Climb High Sleep Low.
Reaching Dingboche (4410 m) the last few minutes felt like hours on my tired legs stumbling over the rocky the path like a night on the town after one to many.
The relief of reaching our tea house ( yes we have indoor toilets), warming up with a hot chocolate and resting those legs is always short lived when our guide announces ” time for a short acclimatisation walk”
My body groans however many trekkers employ the golden rule “climb high, sleep low” to help speed up the process of altitude acclimatisation.
When time is of the essence this is though to trick the body as by exposing the body to higher elevations and triggering the adaptive process.But then at a lower attitude the body has an increased chance of restorative sleep.The body has enough available oxygen to avoid the effects of exposure to altitude.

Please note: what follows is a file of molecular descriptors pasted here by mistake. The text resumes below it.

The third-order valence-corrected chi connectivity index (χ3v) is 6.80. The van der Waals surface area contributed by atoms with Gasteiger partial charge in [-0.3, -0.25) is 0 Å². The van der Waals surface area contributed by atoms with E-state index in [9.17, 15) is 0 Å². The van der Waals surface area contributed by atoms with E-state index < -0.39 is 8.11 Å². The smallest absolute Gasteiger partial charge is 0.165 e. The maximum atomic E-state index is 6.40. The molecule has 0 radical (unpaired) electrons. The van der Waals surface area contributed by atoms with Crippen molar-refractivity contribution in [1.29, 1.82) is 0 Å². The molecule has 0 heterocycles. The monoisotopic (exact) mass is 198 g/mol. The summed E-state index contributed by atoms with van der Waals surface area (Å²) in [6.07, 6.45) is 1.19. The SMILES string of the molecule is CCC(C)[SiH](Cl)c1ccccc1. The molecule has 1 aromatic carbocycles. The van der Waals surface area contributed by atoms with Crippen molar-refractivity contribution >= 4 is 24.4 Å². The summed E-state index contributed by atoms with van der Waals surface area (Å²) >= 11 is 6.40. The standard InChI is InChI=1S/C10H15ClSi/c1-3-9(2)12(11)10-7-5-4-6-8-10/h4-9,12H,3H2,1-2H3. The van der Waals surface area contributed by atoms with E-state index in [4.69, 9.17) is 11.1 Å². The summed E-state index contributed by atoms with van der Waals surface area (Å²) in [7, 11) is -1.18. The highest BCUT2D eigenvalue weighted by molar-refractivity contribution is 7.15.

Research is mixed regarding this technique with the argument that the acclimatization process does not happen in a matter of minutes and must be given ample time.
My feelings are mixed , your body needs rest in order to recover from a days walking. Lactic acid and other waste products build up in the muscles, which produce weakness and fatigue. At significant altitude this is a lightener process due to the deprivation of oxygen.Also by being cold your body burns more energy, energy which is required for the restorative process.
However watching the sunset over nearby peaks and the thick mist role in over the valley is priceless.It also prevents you from having a cheeky afternoon snooze whilst waiting for dinner. Avoiding afternoon snoozes was another golden rule our guide spelt out to help us get a good night sleep.